It's safe to say that Lucy Mulloy was born to make films. Her awards cabinet will tell you the exact same thing. As an NYU student, the native Brit was nominated for a Student Academy Award and has gone on to win numerous accolades including the Emerging Narrative Talent Award in 2010 at The Tribeca Film Festival where she is making her U.S. feature film debut with Una Noche this week. Una Noche is a labor of love that has been years in the making. It stemmed from a short film idea Mulloy had upon visiting Cuba and listening to the people's stories. And it lovingly shows on screen. Cast with non-actors Una Noche is a non judgemental look at Cuba through the eyes of people whose nostalgia for the Revolution fades every year along with their dreams. In Una Noche, Lucy captures the pulse of Cuba and with her portrayal of youth and its beautiful juxtaposition to the decaying architecture of Havana. Here are 10 questions with Writer/ Director Lucy Mulloy... (Actually, it's only 9 - Lucy dodged my question about the controversial decision to cast non-Latinos in the film The Perez Family by Director Mira Nair. She pleaded the fifth citing not having seen the film).
LatinoBuzz: Who put the camera in your hand?
Lucy Mulloy: NYU did. Sandi Sissel, our cinematography professor, told us to sleep with the camera. She is fantastic and was really encouraging. In your first days at NYU grad film they throw you a 16mm camera, a roll of black and white film and say come back with a short movie in a couple of days. It was very liberating and took away the stigma attached with shooting being too complicated. We were given the chance to mess up and to get comfortable with the camera. It was a great time to experiment. It's exhilarating to hear the flutter of film and see the flicker of celluloid passing though the lens as you shoot.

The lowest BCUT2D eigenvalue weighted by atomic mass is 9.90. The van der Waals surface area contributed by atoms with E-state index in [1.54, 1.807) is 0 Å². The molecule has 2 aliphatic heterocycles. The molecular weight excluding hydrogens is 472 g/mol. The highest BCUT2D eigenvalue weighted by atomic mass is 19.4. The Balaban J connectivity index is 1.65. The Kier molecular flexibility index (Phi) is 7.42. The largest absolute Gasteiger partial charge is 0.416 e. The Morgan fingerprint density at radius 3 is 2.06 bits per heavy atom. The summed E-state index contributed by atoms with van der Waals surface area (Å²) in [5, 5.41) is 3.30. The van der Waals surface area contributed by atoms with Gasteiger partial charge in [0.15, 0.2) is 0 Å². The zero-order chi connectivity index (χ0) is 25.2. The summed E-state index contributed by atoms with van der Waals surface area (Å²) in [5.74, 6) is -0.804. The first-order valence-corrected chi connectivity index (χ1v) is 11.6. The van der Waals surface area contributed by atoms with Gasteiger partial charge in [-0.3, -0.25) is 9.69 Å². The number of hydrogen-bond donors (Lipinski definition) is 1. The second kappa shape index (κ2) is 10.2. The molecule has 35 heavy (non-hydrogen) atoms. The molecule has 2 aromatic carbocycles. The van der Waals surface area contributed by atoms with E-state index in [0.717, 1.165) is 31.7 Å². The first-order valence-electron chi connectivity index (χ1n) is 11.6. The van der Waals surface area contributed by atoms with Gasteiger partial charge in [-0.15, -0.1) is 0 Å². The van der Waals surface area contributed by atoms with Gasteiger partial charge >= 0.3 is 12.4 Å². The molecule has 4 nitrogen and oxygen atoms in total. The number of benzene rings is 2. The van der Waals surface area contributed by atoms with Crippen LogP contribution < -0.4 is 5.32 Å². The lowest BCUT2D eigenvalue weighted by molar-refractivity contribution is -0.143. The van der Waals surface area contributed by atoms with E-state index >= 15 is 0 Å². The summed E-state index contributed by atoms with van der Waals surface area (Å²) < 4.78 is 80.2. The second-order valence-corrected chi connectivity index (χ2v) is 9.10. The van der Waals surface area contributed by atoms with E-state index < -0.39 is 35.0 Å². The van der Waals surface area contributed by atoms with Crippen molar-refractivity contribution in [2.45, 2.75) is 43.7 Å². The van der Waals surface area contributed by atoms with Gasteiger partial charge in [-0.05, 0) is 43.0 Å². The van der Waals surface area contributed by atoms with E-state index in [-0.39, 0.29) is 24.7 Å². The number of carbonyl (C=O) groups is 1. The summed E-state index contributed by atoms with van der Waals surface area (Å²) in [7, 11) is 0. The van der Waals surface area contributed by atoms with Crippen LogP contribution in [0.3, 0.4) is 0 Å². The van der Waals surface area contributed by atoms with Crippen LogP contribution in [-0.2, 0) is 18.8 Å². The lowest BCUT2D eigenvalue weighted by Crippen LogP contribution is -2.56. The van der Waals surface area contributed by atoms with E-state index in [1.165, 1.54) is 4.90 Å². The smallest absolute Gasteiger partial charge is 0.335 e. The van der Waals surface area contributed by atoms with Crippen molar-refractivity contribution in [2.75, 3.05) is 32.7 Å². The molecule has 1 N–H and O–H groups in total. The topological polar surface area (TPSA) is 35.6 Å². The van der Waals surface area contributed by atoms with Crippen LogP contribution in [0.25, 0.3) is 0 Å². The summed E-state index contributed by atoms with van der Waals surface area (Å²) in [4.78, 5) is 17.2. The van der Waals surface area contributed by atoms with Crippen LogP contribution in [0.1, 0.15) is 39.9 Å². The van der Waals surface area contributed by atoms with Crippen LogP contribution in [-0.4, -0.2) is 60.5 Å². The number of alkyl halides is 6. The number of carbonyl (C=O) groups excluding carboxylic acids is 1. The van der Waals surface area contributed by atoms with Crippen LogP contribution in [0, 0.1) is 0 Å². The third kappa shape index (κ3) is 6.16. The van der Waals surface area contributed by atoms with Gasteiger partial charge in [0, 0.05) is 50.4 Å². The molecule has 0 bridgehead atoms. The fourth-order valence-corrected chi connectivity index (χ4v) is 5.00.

LatinoBuzz: You are having daiquiris with Hemingway, his drink of choice, at the famed Floridita bar that he used to frequent in Havana, he's drunk and being good old Ernest in fine form, what would you ask him?
Lucy Mulloy: I’d ask him to take me fishing.
LatinoBuzz: You studied politics at Oxford - how much politics went into the writing of the film and what evolved during your time in Cuba?
Lucy Mulloy: I went to Cuba in the first place because I was curious about the system. That was before I ever thought about making a movie there. I was not out to make a political movie. I wanted to tell a story that felt real about people and emotions, things that are familiar to me. The film is about three people who come together and change one another. Their circumstances and their perspectives within the context of their society are all very different. I am not interested in telling people what to think about Cuba, but more in exploring the characters’ journeys.
LatinoBuzz: If you could sing a love song to Cuba -- which is it?